Mazara-del-Vallo travel guide and tourism
Visit Mazara-del-Vallo (Sicily, Italy )
The town of Mazara del Vallo has been very important throughout the history of Sicily - it began life as an important supply centre for Selinunte, and since antiquity it has been a safe port for boats. Given its strategic geographical position it was conquered many times by the Phoenicians, Carthaginians, Romans, Arabs, Normans and Swabians, each of whom left an indelible mark on its territory.
It is now a pleasant place to visit both for the seafront and for the old town which contains several sites of historic interest, an of course for its proximity to a good number of beaches, both sandy and rocky. The beaches offer a wide range of activities and the seafront area is ideal for your evening promenade!
Mazara del Vallo, its Cathedral and the “Dancing Satyr”
Leaving the beaches behind for a while, most visits to Mazara will start with a stroll around the harbour, followed by an exploration of the attractive streets, winding alleys and courtyards of the old town. The town still has a traditional Arab town plan with an old town divided into several districts (e.g. the "Casbah" and "Bath") that were once within the protection of the ancient city walls as built by Roger II (these walls lasted until the 19th century).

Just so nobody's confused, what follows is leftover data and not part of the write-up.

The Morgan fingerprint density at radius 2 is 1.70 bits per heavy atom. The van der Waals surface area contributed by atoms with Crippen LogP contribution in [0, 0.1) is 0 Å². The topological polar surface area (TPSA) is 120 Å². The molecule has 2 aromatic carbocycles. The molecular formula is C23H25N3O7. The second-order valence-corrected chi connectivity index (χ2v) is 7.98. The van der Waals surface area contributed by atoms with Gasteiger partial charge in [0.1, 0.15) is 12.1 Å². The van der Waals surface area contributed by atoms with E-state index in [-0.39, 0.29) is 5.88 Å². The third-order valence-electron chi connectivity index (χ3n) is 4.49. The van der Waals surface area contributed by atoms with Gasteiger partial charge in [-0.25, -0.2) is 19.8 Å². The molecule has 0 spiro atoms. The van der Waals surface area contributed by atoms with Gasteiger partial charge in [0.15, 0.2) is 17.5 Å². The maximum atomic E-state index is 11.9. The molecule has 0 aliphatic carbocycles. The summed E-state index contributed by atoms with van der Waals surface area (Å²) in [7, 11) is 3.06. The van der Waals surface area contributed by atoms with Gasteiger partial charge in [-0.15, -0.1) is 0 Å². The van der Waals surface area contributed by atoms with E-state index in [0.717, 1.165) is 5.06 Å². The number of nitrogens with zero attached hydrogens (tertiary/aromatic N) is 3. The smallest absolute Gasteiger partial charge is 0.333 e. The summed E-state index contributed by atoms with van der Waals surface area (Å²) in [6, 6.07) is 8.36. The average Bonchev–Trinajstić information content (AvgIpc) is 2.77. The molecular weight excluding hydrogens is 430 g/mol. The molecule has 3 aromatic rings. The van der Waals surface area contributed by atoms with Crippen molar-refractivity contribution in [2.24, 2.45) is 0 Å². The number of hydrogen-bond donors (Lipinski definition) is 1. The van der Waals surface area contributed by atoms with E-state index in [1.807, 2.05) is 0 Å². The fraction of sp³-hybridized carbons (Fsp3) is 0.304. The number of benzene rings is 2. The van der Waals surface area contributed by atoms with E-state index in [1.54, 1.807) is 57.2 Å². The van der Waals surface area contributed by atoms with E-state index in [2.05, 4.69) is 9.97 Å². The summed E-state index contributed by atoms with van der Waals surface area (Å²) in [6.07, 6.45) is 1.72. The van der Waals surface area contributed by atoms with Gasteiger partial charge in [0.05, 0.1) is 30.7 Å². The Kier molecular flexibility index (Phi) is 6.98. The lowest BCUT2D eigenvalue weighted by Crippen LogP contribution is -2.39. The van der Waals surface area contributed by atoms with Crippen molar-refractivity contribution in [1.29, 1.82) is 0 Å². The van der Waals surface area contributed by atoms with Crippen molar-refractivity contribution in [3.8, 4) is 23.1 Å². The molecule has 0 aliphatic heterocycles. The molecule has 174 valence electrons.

With the advent of the Normans, the city was further enriched by churches and monasteries. Of the ancient castle dating from 1097 there are now only a few ruins, such as a door with two pointed arches, a typical example of the so-called ogival style that characterized Sicilian architecture in the Norman period.
The municipal coat of arms of Mazara still features the walls and castle built by King Roger II.
Mazara cathedral and sarcophagi
Only a few traces remain of the original Norman Cathedral of Mazara del Vallo, dedicated to the "Holy Saviour” and built towards the end of the 11th century, because in the late 17th century it was completely rebuilt in a different style.